Just as I begin to write this, I realize it is going to sound pedantic and a little purile but let me just get it out of my system. Ahem. “The movie was nothing like the book!” See, I’m being that guy. Yeah, we all know that. The book is normally better than the movie because, well, there is typically more content within the book… but that is not the case here. No, World War Z, the film departs radically from the book.. and that is both a good and bad thing.
Taking a slight left-hand turn, World War Z written by Max Brooks (son of Mel Brooks) is probably one of the top-five books I’ve ever read. It is what inspired me to begin my journey into all things zombie. But this isn’t a hack and slash, pulp fiction job, no World War Z is written in such a way, you’d think the author visited some alternate dimension, saw the events unfold, returned and wrote this book as a lesson. Why? Because the book offers events and plot lines that are balanced perfectly against the overarching theme of zombies. No one actually thinks zombies can exist — but this book comes as near as makes no difference to making the reader at least consider the possibility. But this isn’t a review of the book (good as it is), it is a review of the film.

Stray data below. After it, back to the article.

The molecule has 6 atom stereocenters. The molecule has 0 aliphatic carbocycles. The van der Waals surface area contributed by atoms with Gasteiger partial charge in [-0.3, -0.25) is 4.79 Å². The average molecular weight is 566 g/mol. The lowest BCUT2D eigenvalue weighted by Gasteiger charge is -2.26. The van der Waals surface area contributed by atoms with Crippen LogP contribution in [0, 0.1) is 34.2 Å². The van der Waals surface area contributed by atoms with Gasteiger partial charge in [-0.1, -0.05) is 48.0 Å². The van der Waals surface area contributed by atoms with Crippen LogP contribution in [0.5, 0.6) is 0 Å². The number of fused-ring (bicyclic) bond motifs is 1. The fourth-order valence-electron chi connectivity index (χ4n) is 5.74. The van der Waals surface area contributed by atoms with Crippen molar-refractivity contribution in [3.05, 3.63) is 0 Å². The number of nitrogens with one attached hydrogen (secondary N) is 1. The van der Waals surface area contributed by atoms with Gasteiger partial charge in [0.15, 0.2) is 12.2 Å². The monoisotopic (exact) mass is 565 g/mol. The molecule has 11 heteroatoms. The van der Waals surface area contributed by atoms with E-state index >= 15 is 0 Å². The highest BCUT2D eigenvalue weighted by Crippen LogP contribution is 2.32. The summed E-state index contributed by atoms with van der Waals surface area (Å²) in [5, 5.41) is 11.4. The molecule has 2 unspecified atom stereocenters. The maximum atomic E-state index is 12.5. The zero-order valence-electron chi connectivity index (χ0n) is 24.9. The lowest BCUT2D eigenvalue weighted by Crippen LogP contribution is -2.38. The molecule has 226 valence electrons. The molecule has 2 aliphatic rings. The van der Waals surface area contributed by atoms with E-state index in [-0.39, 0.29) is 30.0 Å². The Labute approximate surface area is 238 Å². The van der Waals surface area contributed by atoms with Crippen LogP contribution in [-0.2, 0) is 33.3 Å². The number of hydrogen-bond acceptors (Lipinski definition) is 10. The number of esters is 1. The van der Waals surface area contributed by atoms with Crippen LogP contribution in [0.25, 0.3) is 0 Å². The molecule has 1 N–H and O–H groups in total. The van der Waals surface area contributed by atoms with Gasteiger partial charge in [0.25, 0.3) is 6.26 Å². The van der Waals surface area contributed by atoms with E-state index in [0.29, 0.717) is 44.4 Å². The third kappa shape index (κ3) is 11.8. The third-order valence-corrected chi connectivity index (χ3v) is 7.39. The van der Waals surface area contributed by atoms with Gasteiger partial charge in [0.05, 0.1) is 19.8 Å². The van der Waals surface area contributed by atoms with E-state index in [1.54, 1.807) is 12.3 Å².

World War Z, the film takes a dozen plot elements from the book and… wait, no it doesn’t. Okay, then the movie takes characters from… nope, it doesn’t do that either. Truth be told, the film takes two things from the book: one location and the title. Yes, if you are going to enjoy the experience of World War Z, then I suggest you put out of your mind the film resembling in any possible way the book.
Brad Pitt is the talent for this film and he does reasonably well in the serious role (though I think he does better in roles like Ocean’s 11 and The Mexican). The actions starts quickly and moves to a fever pitch with little warning. Early on it becomes a thriller, then centers and turns into a mystery plot with vicious zombie action. The film offers a unique and difference “solution” to the zombie threat, one not mentioned in the book — and for that, I give the theater viewing experience a definite plus. It is unique and well conceived. Unfortunately, the plot falls apart late in the film as it turns back into a moment-by-moment thriller then ends all too quickly.
Though the acting is solid, the production value high, and it has some of the best looking zombies this side of wherever, World War Z (the film) stands by itself just fine. Not a fabulous film by any stretch but good enough to warrant a theater visit if you’re in the mood. I would rate this film a solid 7 out of 10.